That’s when I see the note from Kathryn to feed Ellie. See, if Ellie doesn’t get up when my wife does, the responsibility falls to me. But this morning Ellie doesn’t eat (more sulking). She lays in front of her bowl. Looks at me. Ignores the food. I go into the living room to put on my shoes. I wait. No eating noises from the kitchen. I decide to do the walk first.

Once we get back from the walk, I abandon dog responsibilities and shower. While in the shower, I remember that I promised to turn in this week’s diabetes blog early. Crap! A busy day at work, but the blog! I’ve yet to write it! (Lots of exclamation points upon realizing things in the shower!)

Showered, I put some Metrogel on my face (read last week’s blog entry[4] for more on Metrogel). Simple. Quite simple. But not for me: The cap for this rather viscous gel falls from my hand, bounces twice, then once more, then skids between the sink top and the wall. There’s a little less than a half-inch gap all the way around. I need that cap. I can’t get to it. The tube’s full and I can’t think of how else I’d seal it. (Saran wrap? Transferring the gel to another container? But what container? And I need to get to work!)

I grab a shish-kebab skewer from above the kitchen cabinets to pull the cap from its resting place about six inches from the front of the dark crevasse (I can just make it out). In the process of grabbing the skewer, I knock over a somewhat important-to-me heirloomy clay figurine. It falls onto the counter, and half of its head breaks into three or four not-unfixable but nonetheless broken and never-to-be-the-same pieces.

I retrieve the Metrogel cap. I also realize that this nearly unvacuumable half-inch gap between the wall and cabinet needs cleaning. But how? And I can’t do it now. But boy does it need cleaning.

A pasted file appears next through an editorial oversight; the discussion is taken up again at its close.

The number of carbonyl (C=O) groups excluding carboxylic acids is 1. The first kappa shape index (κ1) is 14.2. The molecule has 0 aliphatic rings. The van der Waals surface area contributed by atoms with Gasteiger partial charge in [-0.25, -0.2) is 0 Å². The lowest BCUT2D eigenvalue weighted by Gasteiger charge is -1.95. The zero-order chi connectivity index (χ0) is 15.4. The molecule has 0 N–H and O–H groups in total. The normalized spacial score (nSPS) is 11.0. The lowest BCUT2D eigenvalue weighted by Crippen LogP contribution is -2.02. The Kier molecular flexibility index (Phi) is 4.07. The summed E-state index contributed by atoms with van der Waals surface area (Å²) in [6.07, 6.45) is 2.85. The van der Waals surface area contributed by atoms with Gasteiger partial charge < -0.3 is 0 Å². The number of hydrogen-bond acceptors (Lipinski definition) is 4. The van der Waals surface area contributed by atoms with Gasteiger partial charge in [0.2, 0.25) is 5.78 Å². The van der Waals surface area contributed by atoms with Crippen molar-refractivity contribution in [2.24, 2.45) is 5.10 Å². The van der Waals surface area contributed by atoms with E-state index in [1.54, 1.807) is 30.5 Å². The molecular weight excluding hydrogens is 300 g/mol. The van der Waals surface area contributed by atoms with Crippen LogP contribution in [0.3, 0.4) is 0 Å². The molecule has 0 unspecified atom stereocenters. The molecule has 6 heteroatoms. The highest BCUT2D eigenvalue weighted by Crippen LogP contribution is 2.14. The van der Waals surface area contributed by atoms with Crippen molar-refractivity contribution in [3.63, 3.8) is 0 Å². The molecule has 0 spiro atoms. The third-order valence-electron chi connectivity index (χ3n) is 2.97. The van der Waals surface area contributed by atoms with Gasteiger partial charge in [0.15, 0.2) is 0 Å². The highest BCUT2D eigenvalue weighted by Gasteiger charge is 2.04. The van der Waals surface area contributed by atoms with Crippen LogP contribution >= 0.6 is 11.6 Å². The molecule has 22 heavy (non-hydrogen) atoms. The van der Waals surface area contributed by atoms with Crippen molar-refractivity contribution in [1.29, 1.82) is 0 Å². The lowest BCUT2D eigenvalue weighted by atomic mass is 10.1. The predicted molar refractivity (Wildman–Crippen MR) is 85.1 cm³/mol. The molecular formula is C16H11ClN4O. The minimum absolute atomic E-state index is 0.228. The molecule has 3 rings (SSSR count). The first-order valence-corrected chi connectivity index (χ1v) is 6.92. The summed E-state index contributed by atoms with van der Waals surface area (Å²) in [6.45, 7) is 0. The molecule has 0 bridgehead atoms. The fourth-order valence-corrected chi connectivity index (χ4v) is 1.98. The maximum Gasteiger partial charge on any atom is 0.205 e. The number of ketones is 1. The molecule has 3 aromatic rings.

Dressed for work, without breakfast yet for myself, I grab two granola bars and some yogurt. Then I feel the buzzing at my hip. Insulin pump. It’s telling me the reservoir is low. I go to the fridge to get some insulin[5] to take into work (where I’ll change the reservoir at my desk), and realize I’m almost out of insulin and need to order more. Mental list. One more thing to do.

I bolus before getting in the car for the bar I’ll eat on my commute and immediately get a blockage detected.

Icing, meet cake. I mean, yeah, that too is something I’ll fix once I get to work.

I’m wondering: What’s next?

  1. Audubon-approved golf course:
  2. diabetes:
  3. insulin pump:
  4. last week’s blog entry:
  5. insulin:

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Eric Lagergren: Eric Lagergren was born in 1974 but didn’t give much thought to diabetes until March 2007, when he was diagnosed with Type 1. He now gives quite a bit of thought to the condition, and to help him better understand his life as a person with diabetes, he writes about it. Eric is the senior editor for the Testing Division at the University of Michigan’s English Language Institute in Ann Arbor. (Eric Lagergren is not a medical professional.)